There were 400,000 new cases of Covid-19 were recorded in the UK in the week ending June 29-30, shooting the number of cases up to 2.71 million people. According to figures released by the Office for National Statistics, this represents an 18% rise on the week before - 2.3 million cases.
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What does this mean?
There are reports of a significant spike in cases in England and Scotland, with infection levels increasing across all age groups, The Guardian reports. Sarah Crofts, the head of analytical outputs for the Covid-19 infection survey, explained the new trajectory of the virus.
These increases are due to rises in infections with the Omicron sub-variants BA.4 and BA.5, which have been dominant since mid-June. Scotland continues to have the highest infection rate, although it has recently increased at a slower rate compared with other UK countries.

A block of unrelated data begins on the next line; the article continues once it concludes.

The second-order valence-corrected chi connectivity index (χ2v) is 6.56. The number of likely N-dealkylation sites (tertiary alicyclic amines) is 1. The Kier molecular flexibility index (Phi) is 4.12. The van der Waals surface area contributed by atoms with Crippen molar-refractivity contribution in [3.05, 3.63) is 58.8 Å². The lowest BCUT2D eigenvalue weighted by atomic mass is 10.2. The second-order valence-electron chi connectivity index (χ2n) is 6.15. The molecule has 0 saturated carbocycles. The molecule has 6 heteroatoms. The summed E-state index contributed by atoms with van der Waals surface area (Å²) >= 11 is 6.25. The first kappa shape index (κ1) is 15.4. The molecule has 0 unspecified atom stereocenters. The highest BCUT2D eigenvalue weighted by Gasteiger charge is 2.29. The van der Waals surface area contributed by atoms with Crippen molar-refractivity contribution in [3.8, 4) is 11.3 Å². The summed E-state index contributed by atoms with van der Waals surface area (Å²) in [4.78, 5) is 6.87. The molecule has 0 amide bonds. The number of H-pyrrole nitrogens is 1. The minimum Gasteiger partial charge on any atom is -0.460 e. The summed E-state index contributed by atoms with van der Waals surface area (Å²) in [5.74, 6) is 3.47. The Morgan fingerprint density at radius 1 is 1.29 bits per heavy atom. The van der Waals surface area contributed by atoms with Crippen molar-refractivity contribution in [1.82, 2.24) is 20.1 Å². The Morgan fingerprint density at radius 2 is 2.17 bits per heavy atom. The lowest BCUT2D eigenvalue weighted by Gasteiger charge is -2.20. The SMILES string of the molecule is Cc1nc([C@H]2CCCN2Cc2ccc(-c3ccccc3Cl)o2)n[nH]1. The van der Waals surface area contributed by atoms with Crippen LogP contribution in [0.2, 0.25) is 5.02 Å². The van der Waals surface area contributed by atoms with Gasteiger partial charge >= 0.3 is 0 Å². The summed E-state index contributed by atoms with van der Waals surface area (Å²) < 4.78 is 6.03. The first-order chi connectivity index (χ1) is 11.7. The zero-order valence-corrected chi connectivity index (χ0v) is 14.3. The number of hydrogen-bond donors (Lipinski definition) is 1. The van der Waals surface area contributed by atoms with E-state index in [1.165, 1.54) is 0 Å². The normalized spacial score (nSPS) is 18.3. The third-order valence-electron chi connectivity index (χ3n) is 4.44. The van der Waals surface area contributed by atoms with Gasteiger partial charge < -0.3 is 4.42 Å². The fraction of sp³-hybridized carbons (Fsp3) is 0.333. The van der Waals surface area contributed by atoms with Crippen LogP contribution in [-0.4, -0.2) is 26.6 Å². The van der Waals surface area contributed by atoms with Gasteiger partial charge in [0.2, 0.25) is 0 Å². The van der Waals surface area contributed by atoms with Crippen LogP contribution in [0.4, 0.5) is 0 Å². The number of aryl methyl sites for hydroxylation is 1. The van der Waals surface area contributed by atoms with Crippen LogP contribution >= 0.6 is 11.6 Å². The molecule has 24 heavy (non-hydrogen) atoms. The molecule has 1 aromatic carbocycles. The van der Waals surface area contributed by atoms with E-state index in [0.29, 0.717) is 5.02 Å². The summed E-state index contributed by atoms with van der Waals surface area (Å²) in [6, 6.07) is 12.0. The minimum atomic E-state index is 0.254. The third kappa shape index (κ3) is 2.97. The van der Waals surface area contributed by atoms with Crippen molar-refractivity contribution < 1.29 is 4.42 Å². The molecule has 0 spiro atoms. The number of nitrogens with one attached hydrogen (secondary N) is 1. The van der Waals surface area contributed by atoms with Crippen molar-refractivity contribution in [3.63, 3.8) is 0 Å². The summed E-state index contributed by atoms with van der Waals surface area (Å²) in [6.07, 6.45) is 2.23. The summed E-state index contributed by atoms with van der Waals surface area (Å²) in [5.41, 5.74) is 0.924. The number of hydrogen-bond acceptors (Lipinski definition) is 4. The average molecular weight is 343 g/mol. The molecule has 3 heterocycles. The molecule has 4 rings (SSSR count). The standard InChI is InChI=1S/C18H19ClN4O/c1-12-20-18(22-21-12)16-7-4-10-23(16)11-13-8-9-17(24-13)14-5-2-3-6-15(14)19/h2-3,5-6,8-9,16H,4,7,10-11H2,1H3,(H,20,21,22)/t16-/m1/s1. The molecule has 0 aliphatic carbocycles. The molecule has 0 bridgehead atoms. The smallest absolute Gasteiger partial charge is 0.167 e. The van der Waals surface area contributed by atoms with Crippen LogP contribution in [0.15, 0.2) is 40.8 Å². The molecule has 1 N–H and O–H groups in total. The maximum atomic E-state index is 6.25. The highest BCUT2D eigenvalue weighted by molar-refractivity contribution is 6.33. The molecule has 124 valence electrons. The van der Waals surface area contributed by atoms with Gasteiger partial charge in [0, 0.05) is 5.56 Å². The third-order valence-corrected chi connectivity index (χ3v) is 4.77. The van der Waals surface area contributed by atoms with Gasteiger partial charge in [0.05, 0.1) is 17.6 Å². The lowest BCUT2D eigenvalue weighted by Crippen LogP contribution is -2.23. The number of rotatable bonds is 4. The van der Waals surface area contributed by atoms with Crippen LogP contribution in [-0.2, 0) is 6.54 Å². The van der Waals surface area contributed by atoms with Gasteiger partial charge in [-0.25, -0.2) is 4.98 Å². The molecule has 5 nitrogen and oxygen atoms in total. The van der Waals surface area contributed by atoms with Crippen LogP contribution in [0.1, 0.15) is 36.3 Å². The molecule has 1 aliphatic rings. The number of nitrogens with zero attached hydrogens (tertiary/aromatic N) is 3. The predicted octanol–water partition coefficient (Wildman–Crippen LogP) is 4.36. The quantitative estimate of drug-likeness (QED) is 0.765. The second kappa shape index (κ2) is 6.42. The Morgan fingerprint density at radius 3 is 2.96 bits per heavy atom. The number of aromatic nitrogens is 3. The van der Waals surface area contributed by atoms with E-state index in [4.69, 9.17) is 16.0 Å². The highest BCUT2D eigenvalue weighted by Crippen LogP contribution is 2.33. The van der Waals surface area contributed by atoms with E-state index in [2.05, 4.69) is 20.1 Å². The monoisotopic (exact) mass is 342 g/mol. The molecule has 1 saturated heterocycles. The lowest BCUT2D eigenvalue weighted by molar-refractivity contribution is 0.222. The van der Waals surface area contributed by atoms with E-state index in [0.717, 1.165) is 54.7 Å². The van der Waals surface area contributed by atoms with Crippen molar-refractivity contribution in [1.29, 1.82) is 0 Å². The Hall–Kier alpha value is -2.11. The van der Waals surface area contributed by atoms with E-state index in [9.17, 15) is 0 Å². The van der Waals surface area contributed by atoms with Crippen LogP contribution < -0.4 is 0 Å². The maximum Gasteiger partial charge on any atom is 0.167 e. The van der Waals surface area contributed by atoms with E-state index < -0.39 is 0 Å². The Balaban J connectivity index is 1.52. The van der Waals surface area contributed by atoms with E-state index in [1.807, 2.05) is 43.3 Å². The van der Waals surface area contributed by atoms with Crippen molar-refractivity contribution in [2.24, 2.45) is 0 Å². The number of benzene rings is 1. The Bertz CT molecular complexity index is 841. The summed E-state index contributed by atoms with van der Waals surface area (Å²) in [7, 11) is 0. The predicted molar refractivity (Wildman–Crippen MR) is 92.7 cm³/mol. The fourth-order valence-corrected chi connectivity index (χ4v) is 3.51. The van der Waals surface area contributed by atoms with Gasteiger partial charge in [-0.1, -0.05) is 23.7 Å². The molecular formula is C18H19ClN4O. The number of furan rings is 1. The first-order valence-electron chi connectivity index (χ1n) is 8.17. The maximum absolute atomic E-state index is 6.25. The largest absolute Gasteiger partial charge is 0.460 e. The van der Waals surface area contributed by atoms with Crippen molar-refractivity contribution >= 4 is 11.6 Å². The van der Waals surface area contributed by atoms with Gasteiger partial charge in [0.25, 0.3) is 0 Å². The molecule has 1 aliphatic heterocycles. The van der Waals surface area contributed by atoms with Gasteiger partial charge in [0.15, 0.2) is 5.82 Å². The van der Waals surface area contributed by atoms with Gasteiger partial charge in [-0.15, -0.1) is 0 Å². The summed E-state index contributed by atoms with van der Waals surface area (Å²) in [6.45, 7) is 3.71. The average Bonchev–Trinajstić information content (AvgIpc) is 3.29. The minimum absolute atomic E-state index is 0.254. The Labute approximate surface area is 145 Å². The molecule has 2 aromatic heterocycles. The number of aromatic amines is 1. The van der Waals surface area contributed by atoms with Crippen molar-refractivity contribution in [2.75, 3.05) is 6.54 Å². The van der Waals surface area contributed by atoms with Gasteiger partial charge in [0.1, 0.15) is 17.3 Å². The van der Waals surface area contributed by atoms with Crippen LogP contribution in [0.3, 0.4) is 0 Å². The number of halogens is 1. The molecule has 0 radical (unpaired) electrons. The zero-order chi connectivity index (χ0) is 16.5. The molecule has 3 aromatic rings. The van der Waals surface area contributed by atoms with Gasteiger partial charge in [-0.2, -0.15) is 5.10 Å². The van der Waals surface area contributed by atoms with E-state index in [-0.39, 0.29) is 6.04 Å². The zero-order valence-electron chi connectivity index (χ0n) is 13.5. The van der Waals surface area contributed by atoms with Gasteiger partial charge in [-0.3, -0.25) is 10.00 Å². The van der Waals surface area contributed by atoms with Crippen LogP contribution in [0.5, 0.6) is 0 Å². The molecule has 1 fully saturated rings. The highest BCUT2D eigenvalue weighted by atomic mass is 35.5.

The number of people in hospitals across the country who tested positive for the Omicron sub-variants are being treated for other ailments and not the virus, according to an Independent news article on the development.
Should you be worried?
As of Friday, July 08, the number of Covid-positive people needed mechanical ventilator beds stood at 228. Although higher the previous two months, this number is a vast improvement over the peak pandemic period. There are experts who believe that because death rates remain low, there is no cause for alarm, and that allowing the virus to spread and run its course in a vastly vaccinated population is the best line of action.
Leading statistician Dr David Spiegelhalter said, although the increase in hospitalizations could put more strain on an already-struggling NHS, they are indications the numbers ‘may be topping off
They have been rising steeping and they are nearly at the level of previous peaks this year. I think there are some indications that they may be topping off.